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Wednesday, September 29, 2010

Bell-Ringing Boycott More Terrible PR For Muni Union

Posted By on Wed, Sep 29, 2010 at 7:30 AM

click to enlarge No bells, no whistles - RICK DIKEMAN
Leadership of the Transportation Workers Union, it seems, inadvertently read the Dale Carnegie tome How to Win Friends and Influence People backwards -- and constantly endeavor lose friends and alienate people. Just when you think the Muni Drivers' union couldn't possibly come up with ways to more effectively enrage the public -- and let down its own workers -- you get something like yesterday's mind-boggling demonstration. Or, more accurately, lack of a demonstration.

With Muni workers yesterday set to compete in the 48th annual Cable Car Bell-Ringing Contest -- which, if nothing else, humanizes the workers and provides joy to the general public -- no one stepped up to ring the bell. It was a bell boycott.

The TWU said it had nothing to do with it, but multiple Muni employees told the media that they'd been ordered to not compete by union representatives. In the end, this makes the union appear both heavy handed and duplicitous.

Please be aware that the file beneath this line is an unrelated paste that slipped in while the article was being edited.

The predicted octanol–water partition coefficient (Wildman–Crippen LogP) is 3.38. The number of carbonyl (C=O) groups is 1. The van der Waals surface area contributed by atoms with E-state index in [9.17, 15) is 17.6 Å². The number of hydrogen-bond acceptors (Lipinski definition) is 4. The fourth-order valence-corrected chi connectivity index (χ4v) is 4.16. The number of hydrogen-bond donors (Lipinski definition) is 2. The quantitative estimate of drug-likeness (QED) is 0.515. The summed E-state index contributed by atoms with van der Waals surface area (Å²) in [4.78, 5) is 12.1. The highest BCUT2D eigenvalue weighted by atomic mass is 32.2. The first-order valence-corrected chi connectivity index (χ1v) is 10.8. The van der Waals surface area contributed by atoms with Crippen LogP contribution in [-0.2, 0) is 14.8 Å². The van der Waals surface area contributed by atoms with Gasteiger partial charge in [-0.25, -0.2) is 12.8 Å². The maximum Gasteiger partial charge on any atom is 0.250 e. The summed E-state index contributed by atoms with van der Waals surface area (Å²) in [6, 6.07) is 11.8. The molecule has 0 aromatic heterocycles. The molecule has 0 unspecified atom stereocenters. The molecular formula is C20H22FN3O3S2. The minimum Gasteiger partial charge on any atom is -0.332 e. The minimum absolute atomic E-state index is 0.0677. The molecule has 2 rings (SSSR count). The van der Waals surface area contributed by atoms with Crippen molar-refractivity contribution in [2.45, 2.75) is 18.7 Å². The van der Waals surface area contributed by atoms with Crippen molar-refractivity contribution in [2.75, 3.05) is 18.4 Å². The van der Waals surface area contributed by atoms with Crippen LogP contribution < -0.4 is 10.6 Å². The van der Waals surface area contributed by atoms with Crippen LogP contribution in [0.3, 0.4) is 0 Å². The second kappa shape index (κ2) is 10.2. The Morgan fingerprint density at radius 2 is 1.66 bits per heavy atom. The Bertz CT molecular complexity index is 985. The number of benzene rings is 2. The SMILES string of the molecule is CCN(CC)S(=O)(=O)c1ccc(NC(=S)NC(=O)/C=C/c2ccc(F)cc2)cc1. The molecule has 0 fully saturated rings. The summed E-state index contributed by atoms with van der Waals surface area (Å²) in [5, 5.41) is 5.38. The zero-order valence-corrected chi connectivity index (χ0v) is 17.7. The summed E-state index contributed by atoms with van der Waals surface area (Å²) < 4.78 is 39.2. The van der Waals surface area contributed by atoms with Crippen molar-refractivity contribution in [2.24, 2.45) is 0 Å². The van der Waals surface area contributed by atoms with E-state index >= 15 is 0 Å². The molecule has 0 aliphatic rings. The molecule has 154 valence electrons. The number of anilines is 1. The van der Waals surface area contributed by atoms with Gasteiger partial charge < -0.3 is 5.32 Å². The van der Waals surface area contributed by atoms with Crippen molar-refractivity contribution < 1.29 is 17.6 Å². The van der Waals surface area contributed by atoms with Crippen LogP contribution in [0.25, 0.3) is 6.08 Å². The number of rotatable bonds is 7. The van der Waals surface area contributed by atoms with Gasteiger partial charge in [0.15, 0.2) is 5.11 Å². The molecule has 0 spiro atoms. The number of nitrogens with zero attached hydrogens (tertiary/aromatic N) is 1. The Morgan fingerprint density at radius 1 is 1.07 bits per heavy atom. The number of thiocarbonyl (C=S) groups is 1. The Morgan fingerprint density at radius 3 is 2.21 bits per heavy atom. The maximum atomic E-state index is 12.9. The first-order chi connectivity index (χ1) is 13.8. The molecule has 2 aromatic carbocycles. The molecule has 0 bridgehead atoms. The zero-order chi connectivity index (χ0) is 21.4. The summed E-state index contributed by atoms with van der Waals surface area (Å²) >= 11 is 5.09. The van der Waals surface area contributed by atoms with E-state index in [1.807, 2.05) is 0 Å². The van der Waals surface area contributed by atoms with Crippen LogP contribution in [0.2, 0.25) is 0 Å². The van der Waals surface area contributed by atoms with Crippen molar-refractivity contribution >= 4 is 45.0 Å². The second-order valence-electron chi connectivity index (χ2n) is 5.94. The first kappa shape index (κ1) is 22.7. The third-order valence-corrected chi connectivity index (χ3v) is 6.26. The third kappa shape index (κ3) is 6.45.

Unless the union really didn't have anything to do with it -- and workers opted to take the contest off and then blame it on the TWU -- it's difficult to comprehend the union's motives. The message comes through loud and clear: Fuck you. But that's a message voters can easily return in November via Prop. G -- which would do away with drivers' city charter-enshrined pay raises and subject them to collective bargaining. No matter how upset the union is over the looming election and recent city demands -- drivers paying for parking, for one -- it's hard to see how this helped.

If you're keeping track of the TWU's public miscues, add this to the following list: Seeking injunctive relief against even partially restoring service cuts; Not once but twice rejecting labor concessions in the heart of the city's budget crisis -- and accepting $8 million in raises while other union workers were giving up money; going on record as the sole union in the city that wouldn't give up a cent during the aforementioned budget crunch; and, finally, explicitly accusing those who'd alter Muni drivers' guaranteed pay raises of racism.

Come November, we'll see for whom the bell tolls.

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About The Author

Joe Eskenazi

Joe Eskenazi

Bio:
Joe Eskenazi was born in San Francisco, raised in the Bay Area, and attended U.C. Berkeley. He never left. "Your humble narrator" was a staff writer and columnist for SF Weekly from 2007 to 2015. He resides in the Excelsior with his wife, 4.3 miles from his birthplace and 5,474 from hers.

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